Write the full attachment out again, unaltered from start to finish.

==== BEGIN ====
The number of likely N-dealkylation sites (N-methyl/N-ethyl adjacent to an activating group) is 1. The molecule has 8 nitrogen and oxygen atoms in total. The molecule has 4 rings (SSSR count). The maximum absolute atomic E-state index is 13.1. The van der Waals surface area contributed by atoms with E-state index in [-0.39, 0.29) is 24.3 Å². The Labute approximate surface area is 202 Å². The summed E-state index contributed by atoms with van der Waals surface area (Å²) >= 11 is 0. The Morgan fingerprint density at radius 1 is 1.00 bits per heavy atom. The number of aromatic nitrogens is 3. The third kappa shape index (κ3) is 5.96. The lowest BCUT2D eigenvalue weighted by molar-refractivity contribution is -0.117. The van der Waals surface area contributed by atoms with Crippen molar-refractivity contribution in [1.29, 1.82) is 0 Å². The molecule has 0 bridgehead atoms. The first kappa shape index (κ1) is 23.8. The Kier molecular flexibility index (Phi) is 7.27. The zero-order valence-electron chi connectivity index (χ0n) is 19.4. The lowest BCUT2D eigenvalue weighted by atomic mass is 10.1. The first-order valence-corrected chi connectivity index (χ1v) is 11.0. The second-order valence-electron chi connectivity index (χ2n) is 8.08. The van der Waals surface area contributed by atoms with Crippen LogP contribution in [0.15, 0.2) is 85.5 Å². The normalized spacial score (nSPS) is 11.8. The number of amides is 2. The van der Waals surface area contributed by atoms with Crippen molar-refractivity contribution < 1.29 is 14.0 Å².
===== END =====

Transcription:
The number of likely N-dealkylation sites (N-methyl/N-ethyl adjacent to an activating group) is 1. The molecule has 8 nitrogen and oxygen atoms in total. The molecule has 4 rings (SSSR count). The maximum absolute atomic E-state index is 13.1. The van der Waals surface area contributed by atoms with E-state index in [-0.39, 0.29) is 24.3 Å². The Labute approximate surface area is 202 Å². The summed E-state index contributed by atoms with van der Waals surface area (Å²) >= 11 is 0. The Morgan fingerprint density at radius 1 is 1.00 bits per heavy atom. The number of aromatic nitrogens is 3. The third kappa shape index (κ3) is 5.96. The lowest BCUT2D eigenvalue weighted by molar-refractivity contribution is -0.117. The van der Waals surface area contributed by atoms with Crippen molar-refractivity contribution in [1.29, 1.82) is 0 Å². The molecule has 0 bridgehead atoms. The first kappa shape index (κ1) is 23.8. The Kier molecular flexibility index (Phi) is 7.27. The zero-order valence-electron chi connectivity index (χ0n) is 19.4. The lowest BCUT2D eigenvalue weighted by atomic mass is 10.1. The first-order valence-corrected chi connectivity index (χ1v) is 11.0. The second-order valence-electron chi connectivity index (χ2n) is 8.08. The van der Waals surface area contributed by atoms with Crippen LogP contribution in [0.15, 0.2) is 85.5 Å². The normalized spacial score (nSPS) is 11.8. The number of amides is 2. The van der Waals surface area contributed by atoms with Crippen molar-refractivity contribution < 1.29 is 14.0 Å².